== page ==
Mucus and Osmoregulation in Fish

Mucus is helpful for a fish because in conjunction with the scales it partially blocks the movement of water into and out of the fish's body. This helps to maintain constant conditions inside the fish.

Other parts of the body also influence the salt and water concentration in the fish. The urine contains more or less water and salt, as necessary. In addition, the gills excrete or absorb salts, depending on a fish's needs.

Movement of water and ions in a freshwater fish; once again, the arrows into and out of the skin are short due to the presence of scales and mucus
Movement of water and ions in a freshwater fish; once again, the arrows into and out of the skin are short due to the presence of scales and mucus | Source

Another Function of Fish Slime

In addition to its other functions, mucus reduces drag when a fish swims. It covers the scales, filling in any gaps or irregularities and reducing friction.

Discus Fish

Discus fish are a type of cichlid. The cichlid family is very large and consists of freshwater fish with a wide variety of characteristics. Some members of the family, including discus fish, have a flattened, laterally compressed body. Unlike most other fish, cichlids demonstrate some form of parental care for their young.

Discus fish are classified in the genus Symphysodon. They have a range of beautiful colours and patterns. An especially interesting feature of the fish is that the fry feed on the skin mucus of their parents. The mucus is enriched with nutrients such as protein and amino acids to support the growing youngsters. Like mammalian milk, the mucus changes in composition as the youngsters develop and continues to fulfil their needs.

A blue discus fish, or Symphysodon aequifasciatus
A blue discus fish, or Symphysodon aequifasciatus | Source

Fish Larvae and Fry

Fish eggs hatch into larvae. The larvae feed on the yolk in a yolk sac attached to their body. When the yolk sac has disappeared and the youngsters have begun eating food, the developing fish are known as fry. The fry stage lasts for several to many months.

Mucus Feeding in Discus Fish

Some fascinating information about the rearing of discus fish has been discovered by some British and Brazilian scientists. The scientists brought some discus fish into captivity and tried to keep their environment as natural as possible. The fish reproduced successfully, allowing the researchers to study the behaviour of the youngsters.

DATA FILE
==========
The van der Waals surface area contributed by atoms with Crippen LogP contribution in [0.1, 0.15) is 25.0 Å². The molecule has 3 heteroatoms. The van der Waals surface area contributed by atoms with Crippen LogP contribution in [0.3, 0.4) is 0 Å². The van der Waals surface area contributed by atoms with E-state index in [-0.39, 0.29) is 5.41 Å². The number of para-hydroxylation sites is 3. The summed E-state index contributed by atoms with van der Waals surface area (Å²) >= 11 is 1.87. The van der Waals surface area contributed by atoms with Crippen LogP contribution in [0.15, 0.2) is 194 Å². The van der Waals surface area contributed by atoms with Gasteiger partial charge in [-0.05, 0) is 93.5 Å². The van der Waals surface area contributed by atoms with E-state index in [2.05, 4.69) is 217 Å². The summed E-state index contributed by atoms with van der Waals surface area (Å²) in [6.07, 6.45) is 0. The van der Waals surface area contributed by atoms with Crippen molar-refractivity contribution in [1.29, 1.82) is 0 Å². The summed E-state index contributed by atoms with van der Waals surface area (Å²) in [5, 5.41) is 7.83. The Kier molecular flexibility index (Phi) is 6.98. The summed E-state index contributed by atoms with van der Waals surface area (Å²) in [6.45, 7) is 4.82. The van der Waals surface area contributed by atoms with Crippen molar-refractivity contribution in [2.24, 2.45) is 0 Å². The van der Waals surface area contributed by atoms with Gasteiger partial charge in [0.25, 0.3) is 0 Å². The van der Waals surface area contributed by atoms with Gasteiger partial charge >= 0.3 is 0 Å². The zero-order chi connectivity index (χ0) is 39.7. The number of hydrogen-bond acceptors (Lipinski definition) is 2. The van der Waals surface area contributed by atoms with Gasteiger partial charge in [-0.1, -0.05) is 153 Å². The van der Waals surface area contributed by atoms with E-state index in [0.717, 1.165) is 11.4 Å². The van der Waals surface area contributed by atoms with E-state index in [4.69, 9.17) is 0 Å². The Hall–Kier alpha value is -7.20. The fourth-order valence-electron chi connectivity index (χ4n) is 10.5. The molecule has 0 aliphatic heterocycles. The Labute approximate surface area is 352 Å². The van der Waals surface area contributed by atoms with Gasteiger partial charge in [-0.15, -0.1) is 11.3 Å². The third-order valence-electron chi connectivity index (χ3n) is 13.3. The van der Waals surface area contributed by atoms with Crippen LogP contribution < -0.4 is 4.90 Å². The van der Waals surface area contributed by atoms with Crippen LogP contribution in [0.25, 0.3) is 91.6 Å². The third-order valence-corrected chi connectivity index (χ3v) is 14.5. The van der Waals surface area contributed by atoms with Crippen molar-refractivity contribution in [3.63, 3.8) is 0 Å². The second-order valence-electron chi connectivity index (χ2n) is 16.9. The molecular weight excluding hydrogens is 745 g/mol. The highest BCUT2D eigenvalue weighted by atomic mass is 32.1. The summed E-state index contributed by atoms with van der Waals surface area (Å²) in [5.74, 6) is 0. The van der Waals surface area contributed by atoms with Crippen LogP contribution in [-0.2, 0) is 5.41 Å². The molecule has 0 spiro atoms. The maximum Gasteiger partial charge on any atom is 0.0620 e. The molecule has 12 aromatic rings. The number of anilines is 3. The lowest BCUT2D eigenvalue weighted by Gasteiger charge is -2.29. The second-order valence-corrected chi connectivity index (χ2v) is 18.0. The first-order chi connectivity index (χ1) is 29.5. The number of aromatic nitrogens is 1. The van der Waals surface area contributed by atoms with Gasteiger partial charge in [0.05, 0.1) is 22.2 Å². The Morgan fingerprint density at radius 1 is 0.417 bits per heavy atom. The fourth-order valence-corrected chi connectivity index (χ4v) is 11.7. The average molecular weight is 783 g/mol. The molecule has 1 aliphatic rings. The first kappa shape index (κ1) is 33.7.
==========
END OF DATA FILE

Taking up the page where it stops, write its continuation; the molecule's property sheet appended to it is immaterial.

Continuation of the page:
The scientists noted that the fry travelled to a parent as a group. They bit the side of the adult fish for up to ten minutes, feeding on the mucus. The adult then "expertly" flicked the fry towards the other parent, where they started to feed again. For two weeks, the parents continued to feed the fry in this way.

The discus fish also exhibited behaviour that resembles weaning in mammals. After two weeks of mucus feeding, the researchers noted that the parents sometimes tried to swim away from the fry, who chased them in order to feed. After three weeks, the adults successfully swam away from the fry for short periods of time and the youngsters began looking for other food. After about four weeks, the young fish were finding almost all of their food for themselves and rarely fed on mucus.

The daisy parrotfish covers itself with a mucus cocoon at night.
The daisy parrotfish covers itself with a mucus cocoon at night. | Source

Parrotfish

Parrotfish live around the coral reefs of tropical water. Their teeth are fused together, forming plates. These plates make the mouth look like a bird's beak and give the fish its name.

Parrotfish are known for their interesting development. Many species change their gender during theIr lifetime. They start their life as a female (the initial stage) and later change into a male (the terminal phase). The initial phase is often dull in colour while the terminal phase is brightly coloured.

Parrotfish feed on the algae that grows on coral. In order to do this, they scrape the coral with their teeth and bite off pieces in the process. Teeth in their throat grind the coral, producing grit. The grit travels through the digestive tract of the fish and is eventually released into the environment, forming coral sand.

A Parrotfish in its Mucus Cocoon

Mucus Cocoons in Parrotfish

Like the skin of other fish, parrotfish skin makes mucus. In addition, parrotfish have mucus glands in their gill chambers. At night, they make a mucus cocoon and enclose themselves within it for protection. The mucus for the cocoon is secreted by the gill glands and released from the mouth of the fish.

The function of the mucus cocoon isn't completely certain. A common theory is that it hides the scent of the parrotfish, preventing attack by predators while it's asleep. Another theory is that the cocoon prevents the attack of little blood-sucking parasites called gnathiid isopods. Cleaner fish remove these creatures from reef fish during the day, but the cleaners aren't available at night.